New Delhi, March 28 : Golaghat district in Assam may be far away from a petrol pump in Uttar Pradesh but the distance between the two disappeared this evening on a stage at IIT Delhi. Akhil Gogoi acknowledged an unusual debt to Manjunath Shanmugam, the IIM graduate and Indian Oil manager who was killed in November 2005 by the petrol mafia for cracking down on adulteration.
Recipient of the second Manjunath Shanmugam Integrity Award today, 31-year-old Gogoi, a farmers activist in Assam, said he didn’t know who Shanmugam was and how he died until he was told by a friend to apply for the award. “It’s only then that I came to know,” he said, that he was a kindred spirit. “So I came to Delhi not so much to receive the award but to pay my respects to his spirit.”
Gogoi, as general secretary of the Krishak Mukti Sangram Samiti of Assam (KMSSA), has been working for the cause of farmers in Assam since 2002, particularly the forest-dwellers in Golaghat bordering Nagaland. According to the citation of the Manjunath Shanmugam Trust — which instituted the award to honour and encourage efforts by individuals and institutions working to uphold values of truth and honesty in public life — Gogoi remained steadfast in his fight against corruption and malpractices inherent in various “development works” of the government.
His work highlighted irregularities in the Panchayat system, Rural Development schemes and the Public Distribution System (PDS).
“It started when over 5 lakh people were evicted from the forests by the department without any provision for rehabilitation. I was a university student then and with two more friends we mobilized the people and took out a rally. It had an effect. That is when my fight started. We keep mobilizing people and that’s the key to our efforts,” he said.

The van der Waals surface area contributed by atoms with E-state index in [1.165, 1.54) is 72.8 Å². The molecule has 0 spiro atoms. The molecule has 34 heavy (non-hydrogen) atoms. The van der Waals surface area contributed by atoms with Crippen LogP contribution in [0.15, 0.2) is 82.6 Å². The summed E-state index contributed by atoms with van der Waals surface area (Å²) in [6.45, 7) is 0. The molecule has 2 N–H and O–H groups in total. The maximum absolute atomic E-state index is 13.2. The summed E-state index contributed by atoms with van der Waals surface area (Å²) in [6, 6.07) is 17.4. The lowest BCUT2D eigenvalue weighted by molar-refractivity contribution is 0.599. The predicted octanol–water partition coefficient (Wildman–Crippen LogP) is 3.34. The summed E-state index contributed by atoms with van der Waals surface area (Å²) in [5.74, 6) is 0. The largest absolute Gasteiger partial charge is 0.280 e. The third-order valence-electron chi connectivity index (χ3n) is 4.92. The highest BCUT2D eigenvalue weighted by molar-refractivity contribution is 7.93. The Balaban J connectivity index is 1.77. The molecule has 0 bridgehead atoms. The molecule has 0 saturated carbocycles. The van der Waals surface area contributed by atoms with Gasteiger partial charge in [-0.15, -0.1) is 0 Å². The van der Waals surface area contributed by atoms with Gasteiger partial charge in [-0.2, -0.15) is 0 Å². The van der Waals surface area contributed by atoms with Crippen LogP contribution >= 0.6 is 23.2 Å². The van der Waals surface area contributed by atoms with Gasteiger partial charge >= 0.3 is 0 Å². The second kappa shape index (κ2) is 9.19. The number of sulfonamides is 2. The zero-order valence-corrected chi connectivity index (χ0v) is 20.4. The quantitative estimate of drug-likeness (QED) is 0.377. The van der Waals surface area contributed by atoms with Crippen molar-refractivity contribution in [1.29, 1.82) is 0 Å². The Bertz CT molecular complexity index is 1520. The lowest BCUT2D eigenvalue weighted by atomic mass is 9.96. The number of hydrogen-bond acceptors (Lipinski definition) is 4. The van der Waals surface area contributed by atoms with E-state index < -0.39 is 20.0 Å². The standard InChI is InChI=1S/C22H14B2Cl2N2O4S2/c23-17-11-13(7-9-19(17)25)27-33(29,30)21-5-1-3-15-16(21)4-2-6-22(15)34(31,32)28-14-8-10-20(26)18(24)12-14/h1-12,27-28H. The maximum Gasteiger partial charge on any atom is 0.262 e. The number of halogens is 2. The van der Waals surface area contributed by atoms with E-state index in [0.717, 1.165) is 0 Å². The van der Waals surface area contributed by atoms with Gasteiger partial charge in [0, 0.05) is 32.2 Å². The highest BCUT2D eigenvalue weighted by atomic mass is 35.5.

Gogoi, the general secretary of the Cotton College student’s union in 1995-96, left college and took up social service when he was doing his MA in English Literature in 2002. The same year, he married Gitashree Tamuly, who is a college teacher. They have a two-year-old son and the family’s expenses are paid for by the salary his wife gets.
“I was attacked by the local Congress Committee members for my ‘anti-state’ activities, and a case was also filed against me. But I was rescued by the High Court,” says Gogoi. During this period, Gogoi had to go underground, and he was introduced to his son only when he was already six months old.
Gogoi and his KMSSA used the RTI Act to uncover corruption in various schemes like the Indira Awas Yojana and the Sampoorna Gramin Rozgar Yojana. This was reported to the Chief Minister and following media coverage, local officials were arrested for alleged corruption.
The two other finalists for the award were the Urmul Jyoti Sansthan (UJS) and its founder Chetan Ram from Bikaner in Rajasthan for their work in health care, rural development and public advocacy. The UJS also used the RTI Act to expose corruption in various public projects. Working under the banner of the Jagruk Nagrik Manch, UJS activists actually coerced many public officials into returning bribes they took from citizens.
“Though our efforts were initially dismissed, government servants gradually started returning the money they took. We have all the receipts with us, wherein the official writes the amount of bribe he took and then returns it back,” said Ram. “I have been dragged to court in many false cases and have even faced physical assault. But now, resistance has declined.”
The fight against corruption led the third nominee, M N Vijayakumar, an IAS officer from Karnataka, to be transferred seven times in nine months. Not allowed to attend the event, he was represented by Jayashree, his wife and an activist herself. His crime? Blowing the whistle on the misuse of Government land and corrupt practices in various PSUs. Said Jayashree: “Vijayakumar keeps getting notices every time he uncovers corruption in the state. But it’s the zeal for bringing about change that keeps us going despite all the threats.”
The nominations were adjudged on the basis of the gravity of the situation in the area of work; corrective measures taken to fight the situation; and the extent of difficulty and challenges faced. What was common to all the nominations was their commitment towards ensuring transparency in the government’s development works.
“The fight against corruption is an uphill task. You’ll be beaten up and dragged to courts for all your honesty,” said Kiran Bedi, the chief guest at the award function. “Justice and integrity mean nothing unless we talk of police reforms. That department is the most corrupt,” she said.